Rheumatoid Arthritis (RA)

At a Glance

Rheumatoid arthritis (RA) classically presents as a symmetrical arthritis, although a single large joint synovitis may be the initial presenting symptom. Patients of any age or sex may be affected; however, the disease most often occurs in young, middle-aged women. A patient with swelling of at least 1 large or multiple small joints that cannot be associated with another defined clinical condition should be tested for RA. The most commonly affected joints are the metacarpophalangeal and the proximal interphalangeal joints; however, other joints, both large and small, may be affected. Morning stiffness lasting more than 30-60 minutes is highly indicative of RA or other inflammatory arthritic conditions. The more joints that are affected and symptoms lasting more than 6 weeks increase the likelihood of RA.

What Tests Should I Request to Confirm My Clinical Dx? In addition, what follow-up tests might be useful?

The 2010 Rheumatoid Arthritis Classification Criteria include two laboratory test categories. The first category is serology, which includes a rheumatoid factor assay (RF) and an anti-cyclic citrullinated peptide assay (anti CCP). The second category is an acute phase reactant detection, consisting of a C-reactive protein (CRP) and/or an erythrocyte sedimentation rate (ESR). (Table 1)

Table 1.

Test Results Indicative of the Disorder
Rheumatoid Factor Anti-CCP Antibody C-Reactive Protein
Reference ranges may vary, but normally values >20 IU/ml are considered positive; however, most RA patients have values >160 IU. As with rheumatoid factor, values >20 are normally considered positive; however, most RA patients will have strongly positive results (i.e., >60 units). Abnormally high values are associated with, but not diagnostic of RA. Reference ranges may vary but are often <0.6-0.8 mg/dl. The ultrasensitive CRP assay is not used for RA diagnosis.

The laboratory should report quantitative values for each of these assays. A positive/negative result is of little significance. At least one test result from each category is necessary for a definitive diagnosis. Additional blood tests that may be ordered in a patient presenting with RA-type symptoms include a complete metabolic panel, complete blood count (CBC), complement studies, and an anti-nuclear antibody, which can help to differentiate RA from other autoimmune diseases, such as systemic lupus erythematosus or mixed connective tissue disease. Newer, multiplex autoimmune panels that include rheumatoid factor and/or anti CCP as components may also be used.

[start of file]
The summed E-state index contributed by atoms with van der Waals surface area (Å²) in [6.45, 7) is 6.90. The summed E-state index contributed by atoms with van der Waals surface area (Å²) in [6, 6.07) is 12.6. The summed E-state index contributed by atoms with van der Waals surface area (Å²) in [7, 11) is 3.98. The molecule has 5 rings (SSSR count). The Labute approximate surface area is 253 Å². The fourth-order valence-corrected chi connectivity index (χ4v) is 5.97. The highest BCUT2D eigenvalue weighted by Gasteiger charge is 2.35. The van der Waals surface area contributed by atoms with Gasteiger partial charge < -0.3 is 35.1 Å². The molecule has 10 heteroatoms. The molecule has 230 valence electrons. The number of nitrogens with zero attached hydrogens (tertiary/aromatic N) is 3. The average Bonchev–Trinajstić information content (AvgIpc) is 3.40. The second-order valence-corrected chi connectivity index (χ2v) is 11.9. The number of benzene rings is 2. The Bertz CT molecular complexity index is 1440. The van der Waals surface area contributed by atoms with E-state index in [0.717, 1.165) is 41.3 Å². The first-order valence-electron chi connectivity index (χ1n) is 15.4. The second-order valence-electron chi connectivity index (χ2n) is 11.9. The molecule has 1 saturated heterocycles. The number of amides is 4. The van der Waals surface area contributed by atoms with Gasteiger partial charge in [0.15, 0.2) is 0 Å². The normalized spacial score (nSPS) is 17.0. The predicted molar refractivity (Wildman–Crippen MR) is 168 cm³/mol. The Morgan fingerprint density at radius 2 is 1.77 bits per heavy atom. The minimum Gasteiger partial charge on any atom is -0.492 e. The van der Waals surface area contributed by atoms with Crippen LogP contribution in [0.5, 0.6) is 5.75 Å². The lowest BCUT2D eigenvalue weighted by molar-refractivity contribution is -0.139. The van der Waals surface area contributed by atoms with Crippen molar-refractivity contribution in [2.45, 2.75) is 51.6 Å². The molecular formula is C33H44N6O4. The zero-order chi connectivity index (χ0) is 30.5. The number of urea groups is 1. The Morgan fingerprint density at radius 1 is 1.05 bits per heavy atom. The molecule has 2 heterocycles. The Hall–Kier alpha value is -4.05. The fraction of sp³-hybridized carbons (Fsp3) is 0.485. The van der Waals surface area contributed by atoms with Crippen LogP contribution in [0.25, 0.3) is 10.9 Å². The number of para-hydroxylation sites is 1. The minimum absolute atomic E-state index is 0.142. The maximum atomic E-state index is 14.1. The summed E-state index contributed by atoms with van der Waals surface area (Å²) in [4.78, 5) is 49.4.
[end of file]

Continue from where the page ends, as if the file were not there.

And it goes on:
Are There Any Factors That Might Affect the Lab Results? In particular, does your patient take any medications - OTC drugs or Herbals - that might affect the lab results?

Immunosuppressive medications may reduce the sensitivity of the serologic and acute phase reactant assays. RF may be elevated at low levels in other autoimmune diseases. Both CRP and ESR are non-specific indicators of inflammation and may be elevated in infections or injury, as well as in other rheumatic or autoimmune diseases. Hepatitis C is often associated with a cryoglobulin that may have rheumatoid factor activity.

What Lab Results Are Absolutely Confirmatory?

No laboratory test is absolutely confirmatory for RA. However, according to the 2010 ACR guidelines, a strongly positive RF or anti CCP assay in the presence of more than four small joint involvement confirms the diagnosis of RA. However, the guidelines direct that either a CRP or an ESR test must be performed, even in the presence of multiple joint synovitis and a positive serologic assay.

What Tests Should I Request to Confirm My Clinical Dx? In addition, what follow-up tests might be useful?

Anemia, thrombocytosis, leukocytosis, and low albumin levels may be present in RA patients but are non-specific findings. In addition to a standard RF assay, a cryoglobulin test may be useful. Types 2 and 3 cryoglobulins have rheumatoid factor activity. Positive results may be associated with RA or possibly Hepatitis C infection. A synovial fluid examination may be ordered if the serum tests are all negative. The fluid from an RA patient will likely show a leukocytosis and may have low C3 and C4 complement levels. Normal synovial fluid complement component concentrations are approximately one-third of that found in serum. Synovial fluid analyses are not included in the specific RA classification scheme, however.

More recently, biomarkers, such as Interleukin 18, have been shown to be elevated in RA. However, no clinical assays are currently available for these proteins. RA is associated with HLA DR4, although this assay is not routinely performed in the diagnostic regimen.

Are There Any Factors That Might Affect the Lab Results? In particular, does your patient take any medications - OTC drugs or Herbals - that might affect the lab results?

There are no documented drug interferences in these assays. RF and CRP results obtained by nephelometry may be falsely elevated in lipemic sera or sera containing other particulates.

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